Congress designated March as Women’s History month in 1987. What does that mean? It means we remember, celebrate and learn from the women who fought for the rights we take for granted. Rights like owning property, having our own credit cards, custody of our children, access to legal contraception, safe legal abortion and the big one, the right to vote.
Prior to the Civil War women were leading the temperance movement. They saw what alcohol was doing to their husbands and fathers. It destroyed families. Women fought to limit its influence. They learned how to work together and take a stand. They learned how to influence lawmakers, rally public support and ultimately make a difference to make the change(s) they needed for a better life for themselves and their families. They applied all that experience to the suffrage movement, the right to vote. According to the “Making Women’s History in Southwestern New York State” website (www.sunyjcc.edu/womenshistory/): “In the early 1890s, Chautauqua County was home to the largest county organization in the nation dedicated to women’s suffrage. This distinction is but one highlight of the area’s rich women’s history. From the 1873 women’s temperance crusade in Fredonia to the annual women’s days held at Chautauqua and Lily Dale, events here inspired women near and far to claim a greater role in public life. These achievements remind us that history is made from the bottom up — by individuals at the local level.”
Fast forward to the 1960s and 1970s women were fighting for equal rights with men, contraceptive rights and the very controversial Roe v. Wade decision on abortion rights. The leaders of the movements were standing on the shoulders of the strong hardworking women of the 19th century as they used many of their strategies and tactics. Most recently we have seen the power of social media in bringing the Marches on Washington by both men and women, and the #metoo movement.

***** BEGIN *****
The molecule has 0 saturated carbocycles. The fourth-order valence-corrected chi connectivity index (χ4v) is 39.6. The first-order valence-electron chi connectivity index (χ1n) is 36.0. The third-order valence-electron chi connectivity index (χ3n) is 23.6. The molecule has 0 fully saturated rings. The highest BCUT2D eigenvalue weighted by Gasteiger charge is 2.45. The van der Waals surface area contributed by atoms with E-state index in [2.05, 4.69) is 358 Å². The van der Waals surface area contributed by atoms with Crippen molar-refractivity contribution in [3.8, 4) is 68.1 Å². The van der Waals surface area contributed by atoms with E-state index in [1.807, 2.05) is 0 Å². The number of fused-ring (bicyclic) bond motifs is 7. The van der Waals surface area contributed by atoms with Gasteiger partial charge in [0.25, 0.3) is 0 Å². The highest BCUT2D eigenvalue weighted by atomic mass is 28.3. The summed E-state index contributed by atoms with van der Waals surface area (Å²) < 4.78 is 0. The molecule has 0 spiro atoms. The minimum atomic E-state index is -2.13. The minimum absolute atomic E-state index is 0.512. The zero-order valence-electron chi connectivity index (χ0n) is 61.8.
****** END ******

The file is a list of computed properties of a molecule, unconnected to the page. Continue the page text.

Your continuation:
A few of the women from Chautauqua County and Jamestown that made changes in our lives today are:
Calista Jones (1823-1900) was a school teacher that fought for equal pay, $1/day, when she was asked to fill in for a male colleague. She won. She taught in the Jamestown schools for 50 years. She of course fought for the right to vote.
Kate Stoneman (1841-1925) also a teacher, was a suffrage leader, and most remembered for being the first woman in New York State admitted to New York State Bar and first woman to graduate from Albany Law School. She continued to teach school and maintained a law office in Albany for forty years.
Edith Ainge (1873-1948) A native of England, Edith came to Jamestown as a child. She took her fight for the vote to Washington, D.C. in 1917 and was promptly arrested with many other protesters. She was arrested 5 times over the course of the next couple of years. She reported the brutal treatment the women received, including losing over 20 pounds while in jail. All for asking for the right to vote.
Ellen Y. Miller (1882-1940) First woman in the state of New York to be elected to the position of County Clerk. She held office from 1919 until her death in 1940. At that time, she was serving her eighth term and had held public office longer than any other woman in the state’s history. She was opposed in only one primary. She also helped form a statewide County Clerks Association as well as being active throughout the County in various organizations.
Lucille Ball Morton (1911-1989) Lucille overcame many odds to do what she loved; performing. Her diligence paid off. She is known worldwide as an American actress and pioneer in comedy. As an entertainer and businesswoman, Ball continuously broke barriers for women in entertainment business. And as the pioneers before her, she mentored younger women on how to succeed.These brave women saw an injustice. They made it their life’s work to change the traditional system that created the injustice. We are grateful everyday for their dedication to making our lives better.